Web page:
Dr. Rachel: ACL Injuries

This is an archived article and the information in the article may be outdated. Please look at the time stamp on the story to see when it was last updated.

NEW ORLEANS (WGNO) - It's football season, and with that comes many injuries. Dr. Rachel looks at one of the more common ailments that affect athletes.

This week Dr. Rachel told us about one of the most common and devastating football injuries: an ACL or anterior cruciate ligament injury.  Dr. Rachel says that the ACL is one of four major ligaments in the knee that helps to keep it stable.  A ligament is a band of fibrous tissue that attaches one bone to another. This is often confused with a tendon, which attaches a muscle to a bone. The ACL is a "stretchy band" located in the middle of the knee joint.

The ACL is the smallest of the four ligaments but serves the most important function, stabilizing the knee to prevent it from sliding out of place.  Players can hurt their ACL when they plant their foot, and twist their knee or when their foot is planted and then they get hit from the side.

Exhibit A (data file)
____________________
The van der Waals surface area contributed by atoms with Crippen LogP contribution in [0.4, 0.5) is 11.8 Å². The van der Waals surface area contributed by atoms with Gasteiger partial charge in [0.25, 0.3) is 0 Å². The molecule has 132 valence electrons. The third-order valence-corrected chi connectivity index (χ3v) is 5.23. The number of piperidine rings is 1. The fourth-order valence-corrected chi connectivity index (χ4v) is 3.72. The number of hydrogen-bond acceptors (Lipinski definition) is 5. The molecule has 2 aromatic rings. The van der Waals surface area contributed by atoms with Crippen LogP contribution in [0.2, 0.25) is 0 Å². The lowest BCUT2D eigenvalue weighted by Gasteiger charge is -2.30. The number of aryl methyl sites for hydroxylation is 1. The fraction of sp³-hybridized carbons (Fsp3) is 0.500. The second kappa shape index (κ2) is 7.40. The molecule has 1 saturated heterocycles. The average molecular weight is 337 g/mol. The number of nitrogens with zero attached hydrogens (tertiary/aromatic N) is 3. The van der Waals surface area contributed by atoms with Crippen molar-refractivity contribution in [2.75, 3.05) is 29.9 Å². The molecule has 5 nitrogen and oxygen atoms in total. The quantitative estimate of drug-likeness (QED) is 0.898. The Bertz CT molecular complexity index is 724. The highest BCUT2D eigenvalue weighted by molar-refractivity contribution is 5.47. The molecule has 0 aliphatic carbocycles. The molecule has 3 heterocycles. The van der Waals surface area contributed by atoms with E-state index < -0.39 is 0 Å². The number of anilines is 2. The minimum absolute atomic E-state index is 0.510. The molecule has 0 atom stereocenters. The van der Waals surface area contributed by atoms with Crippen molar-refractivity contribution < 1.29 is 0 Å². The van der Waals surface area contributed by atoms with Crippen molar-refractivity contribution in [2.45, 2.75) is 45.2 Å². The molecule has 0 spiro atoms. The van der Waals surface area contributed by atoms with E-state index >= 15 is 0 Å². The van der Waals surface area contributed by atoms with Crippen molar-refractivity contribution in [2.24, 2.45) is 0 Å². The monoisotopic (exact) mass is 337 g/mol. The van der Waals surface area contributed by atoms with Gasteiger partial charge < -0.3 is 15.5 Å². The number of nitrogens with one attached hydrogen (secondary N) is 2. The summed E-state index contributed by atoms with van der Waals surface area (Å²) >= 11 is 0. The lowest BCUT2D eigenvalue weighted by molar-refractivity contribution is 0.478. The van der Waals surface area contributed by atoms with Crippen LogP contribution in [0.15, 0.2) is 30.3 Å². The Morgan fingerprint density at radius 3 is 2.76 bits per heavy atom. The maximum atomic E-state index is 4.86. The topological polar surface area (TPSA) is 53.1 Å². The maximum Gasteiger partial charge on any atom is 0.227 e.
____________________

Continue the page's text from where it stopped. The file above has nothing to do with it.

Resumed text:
Most ACL injuries are complete tears and partial tears are rare. Due to the lack of blood supply in the knee, a complete ACL tear does not heal on its own and surgery is usually required to replace the ligament. Although, ACL injuries used to be a career-ending injury,  great surgical techniques, and rehab programs have players coming back to the game better than before.
Dr. Rachel says, "If your player goes down with an ACL injury, chances are he will be out for the season but may come better than ever the next season."

Notice: you are using an outdated browser. Microsoft does not recommend using IE as your default browser. Some features on this website, like video and images, might not work properly. For the best experience, please upgrade your browser.